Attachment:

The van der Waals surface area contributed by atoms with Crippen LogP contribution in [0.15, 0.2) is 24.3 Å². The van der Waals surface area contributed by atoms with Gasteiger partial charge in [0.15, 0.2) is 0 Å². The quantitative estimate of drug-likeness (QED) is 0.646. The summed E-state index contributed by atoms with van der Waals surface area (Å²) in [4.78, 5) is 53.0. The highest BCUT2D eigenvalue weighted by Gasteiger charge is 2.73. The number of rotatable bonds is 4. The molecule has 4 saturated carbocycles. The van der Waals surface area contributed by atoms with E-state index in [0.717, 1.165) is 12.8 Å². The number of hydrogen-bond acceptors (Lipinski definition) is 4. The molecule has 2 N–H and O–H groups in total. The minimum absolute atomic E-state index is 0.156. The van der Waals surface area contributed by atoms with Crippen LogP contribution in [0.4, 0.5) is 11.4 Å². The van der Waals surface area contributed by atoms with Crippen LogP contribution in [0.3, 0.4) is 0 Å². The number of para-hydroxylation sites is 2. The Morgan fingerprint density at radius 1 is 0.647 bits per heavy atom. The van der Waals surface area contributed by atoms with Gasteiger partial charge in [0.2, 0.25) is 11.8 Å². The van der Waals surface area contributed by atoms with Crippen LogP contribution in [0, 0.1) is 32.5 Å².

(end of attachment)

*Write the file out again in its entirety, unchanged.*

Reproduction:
The van der Waals surface area contributed by atoms with Crippen LogP contribution in [0.15, 0.2) is 24.3 Å². The van der Waals surface area contributed by atoms with Gasteiger partial charge in [0.15, 0.2) is 0 Å². The quantitative estimate of drug-likeness (QED) is 0.646. The summed E-state index contributed by atoms with van der Waals surface area (Å²) in [4.78, 5) is 53.0. The highest BCUT2D eigenvalue weighted by Gasteiger charge is 2.73. The number of rotatable bonds is 4. The molecule has 4 saturated carbocycles. The van der Waals surface area contributed by atoms with E-state index in [0.717, 1.165) is 12.8 Å². The number of hydrogen-bond acceptors (Lipinski definition) is 4. The molecule has 2 N–H and O–H groups in total. The minimum absolute atomic E-state index is 0.156. The van der Waals surface area contributed by atoms with Crippen LogP contribution in [0.4, 0.5) is 11.4 Å². The van der Waals surface area contributed by atoms with Crippen LogP contribution in [0.3, 0.4) is 0 Å². The number of para-hydroxylation sites is 2. The Morgan fingerprint density at radius 1 is 0.647 bits per heavy atom. The van der Waals surface area contributed by atoms with Gasteiger partial charge in [0.2, 0.25) is 11.8 Å². The van der Waals surface area contributed by atoms with Crippen LogP contribution in [0, 0.1) is 32.5 Å².